Dr Michela Vecchi, our Associate Professor of Economics, and dancer, discusses the physical and, more importantly, mental improvements dancing can bring.
In recent years, we have seen an increasing interest in dance; Strictly Come Dancing has become an all-time favourite Saturday night show, the provision of ballet type fitness classes has risen dramatically, and the Royal Academy of Dance, usually associated with young girls and boys training for their grades, is now offering classes to women over the age of 55 under the appealing name of Silver Swans.
The main reason behind this new dance-exercise rage? Dance not only exercises the body but also does wonders to your mind.
Physical exercise, dance and health
The benefits of physical exercise on mental and physical health have been known since the ancient Greek and Roman times, as summarised by the motto ‘mens sana in corpore sano’. Contemporary studies carried out by psychologists, neuroscientists and physiologists agree that being active and engaging in a variety of physical activities promotes not only physical health and wellbeing, but also cognition. Cognition includes those mental processes that assist us in everyday life, like learning, remembering, speaking, moving and interacting with others. These abilities decline with age and, in the most severe cases, this decline leads to degenerative conditions like dementia, Alzheimer and Parkinson’s Disease.
Although physical exercise is good, recent studies are increasingly showing that dance has additional benefits compared to a wide range of physical activities, particularly in reversing the signs of aging in the brain. There is fast growing evidence on the role of dance in preventing cognitive decline in older individuals affected by Parkinson’s Disease and dementia. Improvements in balance, reduced motor impairment, and general improvements in the quality of life, have been recorded in several studies.
Professor of Economics Rafi Eldor, from the University of Tel Aviv, provides a personal and inspiring account of his experience with Parkinson’s disease and of how dancing has helped him coping with the condition. After his diagnosis and with no prior dance experience, he decided to fight the disease by challenging his body and “becoming a dancer rather than a PD patient”, and the results have been amazing.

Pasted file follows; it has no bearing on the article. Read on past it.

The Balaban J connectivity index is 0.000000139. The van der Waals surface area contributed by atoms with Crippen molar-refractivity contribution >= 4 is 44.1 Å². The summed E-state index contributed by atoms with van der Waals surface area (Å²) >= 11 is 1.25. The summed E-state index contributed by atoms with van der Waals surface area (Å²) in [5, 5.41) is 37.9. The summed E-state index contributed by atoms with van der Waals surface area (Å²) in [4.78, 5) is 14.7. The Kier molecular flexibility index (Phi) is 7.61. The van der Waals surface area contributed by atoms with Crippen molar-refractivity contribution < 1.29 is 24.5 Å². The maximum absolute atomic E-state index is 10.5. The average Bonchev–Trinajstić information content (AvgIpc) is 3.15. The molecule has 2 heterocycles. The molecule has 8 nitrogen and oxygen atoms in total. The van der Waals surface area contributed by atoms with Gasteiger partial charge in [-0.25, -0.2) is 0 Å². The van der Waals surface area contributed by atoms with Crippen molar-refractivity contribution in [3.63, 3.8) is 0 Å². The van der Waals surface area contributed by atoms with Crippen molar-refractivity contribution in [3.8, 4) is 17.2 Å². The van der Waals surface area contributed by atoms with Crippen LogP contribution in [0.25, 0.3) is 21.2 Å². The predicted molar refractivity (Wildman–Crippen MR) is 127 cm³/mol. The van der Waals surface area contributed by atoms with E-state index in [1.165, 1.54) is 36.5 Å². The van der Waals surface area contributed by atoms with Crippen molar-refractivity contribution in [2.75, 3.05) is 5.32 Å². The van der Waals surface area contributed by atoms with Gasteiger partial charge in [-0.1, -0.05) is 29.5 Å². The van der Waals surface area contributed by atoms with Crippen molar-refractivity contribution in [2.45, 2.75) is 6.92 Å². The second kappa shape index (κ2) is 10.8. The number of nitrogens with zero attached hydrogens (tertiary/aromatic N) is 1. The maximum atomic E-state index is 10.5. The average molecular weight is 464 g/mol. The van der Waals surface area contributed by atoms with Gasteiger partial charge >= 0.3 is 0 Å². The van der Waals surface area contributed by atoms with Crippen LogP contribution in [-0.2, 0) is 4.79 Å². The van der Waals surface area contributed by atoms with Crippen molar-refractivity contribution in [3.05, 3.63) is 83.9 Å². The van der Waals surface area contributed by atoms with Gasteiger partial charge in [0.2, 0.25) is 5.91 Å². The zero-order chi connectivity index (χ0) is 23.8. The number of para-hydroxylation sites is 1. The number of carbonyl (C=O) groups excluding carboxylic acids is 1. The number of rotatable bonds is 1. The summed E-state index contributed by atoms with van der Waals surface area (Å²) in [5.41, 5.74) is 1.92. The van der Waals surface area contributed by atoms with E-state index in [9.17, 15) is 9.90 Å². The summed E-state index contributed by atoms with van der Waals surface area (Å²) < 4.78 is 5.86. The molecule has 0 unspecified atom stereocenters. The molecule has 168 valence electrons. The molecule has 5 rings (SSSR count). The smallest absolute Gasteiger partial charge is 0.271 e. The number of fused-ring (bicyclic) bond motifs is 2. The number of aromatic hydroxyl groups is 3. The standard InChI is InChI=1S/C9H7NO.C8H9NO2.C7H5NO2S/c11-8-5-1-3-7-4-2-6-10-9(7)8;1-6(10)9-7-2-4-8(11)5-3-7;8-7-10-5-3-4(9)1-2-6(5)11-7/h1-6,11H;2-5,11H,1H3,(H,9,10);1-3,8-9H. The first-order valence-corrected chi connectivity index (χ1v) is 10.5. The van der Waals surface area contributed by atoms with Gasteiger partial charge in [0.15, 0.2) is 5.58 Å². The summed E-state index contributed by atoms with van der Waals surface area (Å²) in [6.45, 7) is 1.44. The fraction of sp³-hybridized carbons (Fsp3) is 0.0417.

The benefits of dance have not only been recorded in individuals affected by dementia but also in healthy elderly individuals. Studies comparing the effects of dance to other forms of physical exercise, such as cycling, Nordic walking, and aerobics show that dance induces additional improvements in memory, learning and balance. The benefits of dance have not only been assessed in relation to other physical exercise practices. A major study conducted by the Albert Einstein College of Medicine in New York City shows that the improvement in cognitive abilities related to dance is higher compared to other cognitive activities such as reading, writing or doing crossword puzzles. The study concludes that the only physical activity to offer protection against dementia is frequent dancing.
Why is dance so effective?
It is still not clear why dance is so effective in improving cognition, but the advantages are likely to be rooted in the stimulation of different brain functions, which are necessary to learn new steps and routines, to move in time with the music, to balance and express emotions. It is well known that the brain is stimulated when learning something new and in dance this stimulation comes from different types of activities. Going back to the popular TV show, it is easy to see that ballroom dancing requires contestants to learn new styles and techniques and adapt them to the movements of the partner and to different types of music. Dancing is not just a form of entertainment, and the benefits of this complex set of actions should not be underestimated.
Why wait for old age?
Although scientific work has primarily focused on elderly individuals, you do not have to wait for old age to start dancing. On average, cognitive abilities start to decline in the mid-thirties as part of the natural ageing process. This does not limit our everyday life and forgetting a wedding anniversary may not trigger a major family crisis; however, it is a signal that our brain is slowing down.
The dance-exercise rage has led to the provision of several types of classes for adults that can easily fit around busy work and family schedules. It has also contributed to overcoming the stigma attached to dance, particularly regarding age, class, race, gender, level of physical activity and appearance.
Dance is not only for the young with slim and supple bodies, but it is an alternative way to exercise, open to all ages and levels of abilities. Why not give it a try?